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The once undeveloped lot is now home to three, six-story, connected buildings that can house more than 600 students each year.

And the complex, which was originally slated to be called The Bicycle Apartments, is now LUX at Central Park.

“It seemed like it was an important part of what they sold us,” said Jim Ward, Chapel Hill Town Council member.

"The location was good for students and they could walk and bike — that all made sense with the name Bicycle.”

Maggie Engellenner, a LUX resident and a junior public relations major, said she loves her apartment but thought there was more to the name change than originally said.

“They advertised themselves as a very green community where everyone was going to be riding bikes, recycling and doing very energy efficient things,” Engellenner said. “To me, it kind of sounded like after they got their permits they took a new direction and wanted it to be more modern.”

But Engellenner said she appreciated the complex’s efforts to go green with the addition of racks and indoor storage units for bicycles.

“It’s very nice — it’s very beautiful — and we still recycle,” she said. “There are still things that are green about LUX.”

LUX is no longer named The Bicycle Apartments, but the complex’s developers said fast and easy transportation to and from campus remains important.

“It’s a great location,” said Travis Vencel, vice president of development at Trinitas, the company that developed LUX at Central Park.

“We found out that we had some issues using the name from a legal standpoint.”

Ward said changing the name shouldn’t matter.

“With LUX, you know, that could just be a name change,” he said. “It’s not part of the special issues permit.”

The town council has the ability to mandate if companies stick with the name agreed upon, Ward said.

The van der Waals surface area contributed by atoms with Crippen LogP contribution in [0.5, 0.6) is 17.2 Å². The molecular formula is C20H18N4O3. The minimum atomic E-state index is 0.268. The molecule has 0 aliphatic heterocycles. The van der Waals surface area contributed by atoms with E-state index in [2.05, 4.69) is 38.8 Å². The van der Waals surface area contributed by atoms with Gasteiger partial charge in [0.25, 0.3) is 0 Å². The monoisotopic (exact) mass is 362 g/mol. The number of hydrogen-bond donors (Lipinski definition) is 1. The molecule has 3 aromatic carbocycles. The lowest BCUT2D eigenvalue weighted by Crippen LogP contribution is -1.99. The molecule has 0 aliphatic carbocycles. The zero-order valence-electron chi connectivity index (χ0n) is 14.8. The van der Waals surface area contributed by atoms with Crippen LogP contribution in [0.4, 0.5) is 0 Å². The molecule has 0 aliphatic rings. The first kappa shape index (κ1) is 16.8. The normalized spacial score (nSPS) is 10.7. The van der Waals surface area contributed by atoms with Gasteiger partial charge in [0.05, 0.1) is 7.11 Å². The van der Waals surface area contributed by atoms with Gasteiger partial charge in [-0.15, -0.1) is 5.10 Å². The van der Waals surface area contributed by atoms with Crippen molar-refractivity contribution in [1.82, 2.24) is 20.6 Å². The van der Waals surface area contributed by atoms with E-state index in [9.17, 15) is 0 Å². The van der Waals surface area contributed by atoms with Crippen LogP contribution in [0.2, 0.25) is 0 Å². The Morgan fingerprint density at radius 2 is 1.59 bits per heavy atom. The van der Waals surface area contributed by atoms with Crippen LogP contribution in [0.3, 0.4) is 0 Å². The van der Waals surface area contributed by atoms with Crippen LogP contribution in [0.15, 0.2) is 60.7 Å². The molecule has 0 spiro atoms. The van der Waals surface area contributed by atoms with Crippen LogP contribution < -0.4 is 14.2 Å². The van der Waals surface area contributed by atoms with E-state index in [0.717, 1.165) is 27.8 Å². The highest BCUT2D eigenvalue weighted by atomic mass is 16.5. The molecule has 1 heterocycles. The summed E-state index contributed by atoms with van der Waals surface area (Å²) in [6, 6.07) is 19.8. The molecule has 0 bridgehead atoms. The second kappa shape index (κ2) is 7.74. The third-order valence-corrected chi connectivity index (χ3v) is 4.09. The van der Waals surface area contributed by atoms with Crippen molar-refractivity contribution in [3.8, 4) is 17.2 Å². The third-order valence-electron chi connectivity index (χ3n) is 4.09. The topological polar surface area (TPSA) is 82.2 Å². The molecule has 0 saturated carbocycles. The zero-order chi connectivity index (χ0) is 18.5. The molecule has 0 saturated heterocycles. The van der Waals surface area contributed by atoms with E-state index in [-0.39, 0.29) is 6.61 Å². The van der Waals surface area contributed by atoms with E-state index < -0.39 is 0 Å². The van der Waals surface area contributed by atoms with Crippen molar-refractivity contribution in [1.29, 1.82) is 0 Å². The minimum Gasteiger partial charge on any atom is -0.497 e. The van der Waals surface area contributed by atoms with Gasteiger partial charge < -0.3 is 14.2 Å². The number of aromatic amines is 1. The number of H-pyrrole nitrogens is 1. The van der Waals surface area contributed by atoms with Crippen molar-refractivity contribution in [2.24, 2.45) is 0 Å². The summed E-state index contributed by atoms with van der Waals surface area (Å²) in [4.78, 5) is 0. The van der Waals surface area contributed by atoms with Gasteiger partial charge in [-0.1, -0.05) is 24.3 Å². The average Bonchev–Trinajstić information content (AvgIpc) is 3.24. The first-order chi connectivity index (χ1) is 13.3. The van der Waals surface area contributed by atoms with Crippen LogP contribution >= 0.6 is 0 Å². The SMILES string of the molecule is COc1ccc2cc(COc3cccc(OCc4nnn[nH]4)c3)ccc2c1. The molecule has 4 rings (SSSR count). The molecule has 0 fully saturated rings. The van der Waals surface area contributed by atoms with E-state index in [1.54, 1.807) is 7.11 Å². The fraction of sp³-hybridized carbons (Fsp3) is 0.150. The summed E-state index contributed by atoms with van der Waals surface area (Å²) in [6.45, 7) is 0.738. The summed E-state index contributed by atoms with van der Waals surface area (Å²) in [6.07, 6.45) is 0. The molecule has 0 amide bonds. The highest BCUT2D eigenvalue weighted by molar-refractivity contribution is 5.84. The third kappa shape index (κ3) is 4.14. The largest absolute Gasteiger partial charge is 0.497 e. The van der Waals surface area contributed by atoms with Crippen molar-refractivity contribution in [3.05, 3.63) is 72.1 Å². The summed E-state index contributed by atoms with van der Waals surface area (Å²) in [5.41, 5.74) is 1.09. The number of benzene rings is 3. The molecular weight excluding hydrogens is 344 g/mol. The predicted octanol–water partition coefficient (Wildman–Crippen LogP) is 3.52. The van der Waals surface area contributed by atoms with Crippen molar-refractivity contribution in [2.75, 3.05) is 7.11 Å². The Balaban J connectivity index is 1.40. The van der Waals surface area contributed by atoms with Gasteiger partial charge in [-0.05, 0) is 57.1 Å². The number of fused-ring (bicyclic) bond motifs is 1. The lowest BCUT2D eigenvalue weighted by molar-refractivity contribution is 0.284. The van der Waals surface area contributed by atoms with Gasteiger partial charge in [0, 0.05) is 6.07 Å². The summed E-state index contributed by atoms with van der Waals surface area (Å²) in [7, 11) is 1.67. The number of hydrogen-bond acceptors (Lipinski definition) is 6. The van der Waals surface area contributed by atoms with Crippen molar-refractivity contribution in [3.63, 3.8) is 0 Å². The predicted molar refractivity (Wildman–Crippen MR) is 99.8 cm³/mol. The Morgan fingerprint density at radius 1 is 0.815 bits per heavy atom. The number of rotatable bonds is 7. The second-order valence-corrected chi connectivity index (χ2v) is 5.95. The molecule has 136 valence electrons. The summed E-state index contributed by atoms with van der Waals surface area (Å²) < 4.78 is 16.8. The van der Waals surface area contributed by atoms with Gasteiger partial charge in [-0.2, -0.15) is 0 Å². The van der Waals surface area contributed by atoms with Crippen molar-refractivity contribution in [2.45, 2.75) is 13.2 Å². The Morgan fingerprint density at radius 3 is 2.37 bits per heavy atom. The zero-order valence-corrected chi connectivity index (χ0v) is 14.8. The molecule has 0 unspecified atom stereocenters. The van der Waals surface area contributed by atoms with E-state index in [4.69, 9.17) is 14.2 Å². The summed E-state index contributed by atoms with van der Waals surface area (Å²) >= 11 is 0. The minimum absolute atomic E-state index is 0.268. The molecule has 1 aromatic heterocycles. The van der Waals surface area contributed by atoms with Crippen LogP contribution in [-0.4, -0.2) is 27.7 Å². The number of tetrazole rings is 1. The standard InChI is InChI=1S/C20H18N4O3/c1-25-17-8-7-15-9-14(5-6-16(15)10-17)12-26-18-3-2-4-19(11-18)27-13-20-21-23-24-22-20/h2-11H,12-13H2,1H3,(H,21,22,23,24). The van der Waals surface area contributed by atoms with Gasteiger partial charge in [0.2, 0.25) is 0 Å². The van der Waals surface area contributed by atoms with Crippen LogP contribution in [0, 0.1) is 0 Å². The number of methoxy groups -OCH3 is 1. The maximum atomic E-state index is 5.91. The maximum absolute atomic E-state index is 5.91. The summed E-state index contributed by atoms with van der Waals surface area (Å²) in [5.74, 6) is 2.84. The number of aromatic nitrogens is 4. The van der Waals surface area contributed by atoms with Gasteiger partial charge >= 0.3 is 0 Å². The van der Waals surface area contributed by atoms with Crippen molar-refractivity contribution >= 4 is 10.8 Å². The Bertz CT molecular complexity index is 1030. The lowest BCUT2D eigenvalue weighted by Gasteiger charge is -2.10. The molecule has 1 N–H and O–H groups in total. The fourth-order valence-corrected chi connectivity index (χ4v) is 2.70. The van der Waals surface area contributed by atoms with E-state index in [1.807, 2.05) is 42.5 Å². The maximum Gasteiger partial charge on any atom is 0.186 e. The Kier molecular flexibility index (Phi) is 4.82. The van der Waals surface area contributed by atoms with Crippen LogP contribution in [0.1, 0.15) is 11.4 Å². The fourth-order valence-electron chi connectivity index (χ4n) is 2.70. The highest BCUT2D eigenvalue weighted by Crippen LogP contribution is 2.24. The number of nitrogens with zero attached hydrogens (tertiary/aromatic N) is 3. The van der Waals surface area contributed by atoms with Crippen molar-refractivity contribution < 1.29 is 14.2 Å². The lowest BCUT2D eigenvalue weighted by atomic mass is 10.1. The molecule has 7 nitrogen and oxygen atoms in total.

“I don’t think we should do that,” he said. “The place may need to change for how they want to package it and how they want to advertise.”

Ward said how the complex was pitched to the council fit into the larger vision of the Chapel Hill 2020 plan, which called for the town council to make a concerted effort to approve developments that would make Chapel Hill a more connected, walkable and bikeable community.

“We’re trying to shape Chapel Hill into a place where you can move your life without depending on a car. That means walking, biking, public transportation,” Ward said. “This seemed to be a project that fit into that.”

Sonal Raval, another LUX resident and a junior, said she was never aware of the complex’s original name. Proximity was the primary reason she chose to move there.

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“I think it was the location especially — that it was close enough for me to walk or take the bus or take the shuttles they were going to provide,” Raval said.

She said there are other environmentally friendly things about LUX.

“All the appliances are high efficiency,” Raval said. “And I’m pretty sure the lightbulbs were the good ones you’re supposed to be using.”

Engellenner added that recycling is encouraged by the recycling bins present on each floor of LUX.

“They’re always packed full with beer cans and pizza boxes. I don’t know if it’s a Chapel Hill thing, but people are generally very good about it here.”

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